An anticipated massive displacement of college professors both in private and public schools brought about by mandatory implementation of K to 12 basic education program did not happen, according to Education Secretary Leonor Briones.
At the hearing of the Senate finance committee on the P566.2- billion proposed budget of the Department of Education (DepEd) for 2017, Briones said they learned from the Department of Labor and Employment (DOLE) that only a few instructors availed of a compensation program put up by the government in anticipation of the massive displacement.
According to DepEd chief, the estimate was that 20,000 to 25,000 college instructors would be displaced once the two additional years of high school are implemented.
She said in anticipation of the mandatory implementation of the K to 12 program, a P500-million funding was made available to compensate the affected teachers in case they will be unjustly removed.
“It turned out, according to the Department of Labor, that only 296 have applied for such benefit. This is because a good number of college instructors have moved to the senior high school program,” Briones told senators.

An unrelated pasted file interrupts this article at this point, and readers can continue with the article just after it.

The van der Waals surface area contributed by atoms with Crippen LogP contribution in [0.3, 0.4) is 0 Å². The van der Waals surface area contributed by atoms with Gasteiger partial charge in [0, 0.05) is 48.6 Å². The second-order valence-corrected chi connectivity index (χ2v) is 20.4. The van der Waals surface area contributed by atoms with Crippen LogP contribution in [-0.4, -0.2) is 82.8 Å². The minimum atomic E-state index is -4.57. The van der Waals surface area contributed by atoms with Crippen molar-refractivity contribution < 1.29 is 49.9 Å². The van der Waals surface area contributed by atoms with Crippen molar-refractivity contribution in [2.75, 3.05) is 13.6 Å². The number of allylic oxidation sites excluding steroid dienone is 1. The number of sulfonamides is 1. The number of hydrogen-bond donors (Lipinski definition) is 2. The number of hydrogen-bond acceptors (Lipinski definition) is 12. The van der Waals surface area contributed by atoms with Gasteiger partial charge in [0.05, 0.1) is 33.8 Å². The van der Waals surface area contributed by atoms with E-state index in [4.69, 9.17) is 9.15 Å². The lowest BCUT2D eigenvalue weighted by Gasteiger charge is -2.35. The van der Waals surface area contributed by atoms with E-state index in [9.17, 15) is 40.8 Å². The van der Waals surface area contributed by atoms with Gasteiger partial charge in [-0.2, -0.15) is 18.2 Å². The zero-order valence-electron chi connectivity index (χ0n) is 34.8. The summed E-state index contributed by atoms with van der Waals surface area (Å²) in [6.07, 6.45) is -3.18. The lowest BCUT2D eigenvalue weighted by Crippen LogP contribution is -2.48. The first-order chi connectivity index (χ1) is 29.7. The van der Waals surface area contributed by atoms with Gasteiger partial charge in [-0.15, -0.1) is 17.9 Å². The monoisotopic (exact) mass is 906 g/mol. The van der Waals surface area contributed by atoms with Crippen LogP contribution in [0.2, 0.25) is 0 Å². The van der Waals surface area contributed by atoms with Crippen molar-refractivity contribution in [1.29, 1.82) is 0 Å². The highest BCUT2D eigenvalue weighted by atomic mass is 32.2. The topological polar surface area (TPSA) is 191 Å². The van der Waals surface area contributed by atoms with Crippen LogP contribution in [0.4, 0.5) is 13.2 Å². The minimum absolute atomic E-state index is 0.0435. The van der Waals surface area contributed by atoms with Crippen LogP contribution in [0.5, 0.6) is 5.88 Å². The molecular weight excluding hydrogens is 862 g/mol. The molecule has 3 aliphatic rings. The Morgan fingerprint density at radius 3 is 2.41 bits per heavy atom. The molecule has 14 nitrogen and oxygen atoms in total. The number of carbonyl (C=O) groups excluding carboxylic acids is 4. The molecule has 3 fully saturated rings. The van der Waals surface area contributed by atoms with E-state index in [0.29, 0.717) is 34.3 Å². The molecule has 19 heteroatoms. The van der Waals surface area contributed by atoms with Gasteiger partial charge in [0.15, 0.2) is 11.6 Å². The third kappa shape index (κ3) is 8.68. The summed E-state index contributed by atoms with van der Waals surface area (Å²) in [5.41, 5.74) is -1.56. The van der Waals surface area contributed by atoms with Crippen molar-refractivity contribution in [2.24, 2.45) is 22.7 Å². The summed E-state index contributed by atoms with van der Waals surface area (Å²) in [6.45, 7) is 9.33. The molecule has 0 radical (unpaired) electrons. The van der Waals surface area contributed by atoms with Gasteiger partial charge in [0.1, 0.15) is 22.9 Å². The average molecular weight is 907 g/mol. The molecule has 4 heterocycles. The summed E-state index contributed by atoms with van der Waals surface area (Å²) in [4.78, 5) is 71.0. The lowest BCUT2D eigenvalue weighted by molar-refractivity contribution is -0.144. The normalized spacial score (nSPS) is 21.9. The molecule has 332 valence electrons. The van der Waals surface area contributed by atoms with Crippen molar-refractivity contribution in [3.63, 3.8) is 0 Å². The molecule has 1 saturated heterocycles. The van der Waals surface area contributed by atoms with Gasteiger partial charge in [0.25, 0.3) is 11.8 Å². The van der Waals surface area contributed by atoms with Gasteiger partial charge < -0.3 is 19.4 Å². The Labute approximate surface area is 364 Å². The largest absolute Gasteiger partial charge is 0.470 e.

Under the K to 12 basic education program of DepEd, two more years, referred to as Senior High School, were added to the current education system.
The new system covers kindergarten and 12 years of basic education: six years of primary education, four years of Junior High School and two years of Senior High School.
During Senior High School, students are expected to specialize in career tracks they want to pursue, which include: Academic; Technical-Vocational-Livelihood; and Sports and Arts.
The Academic track includes three strands: Business, Accountancy, Management (BAM); Humanities, Education, Social Sciences (HESS); and Science, Technology, Engineering, Mathematics (STEM).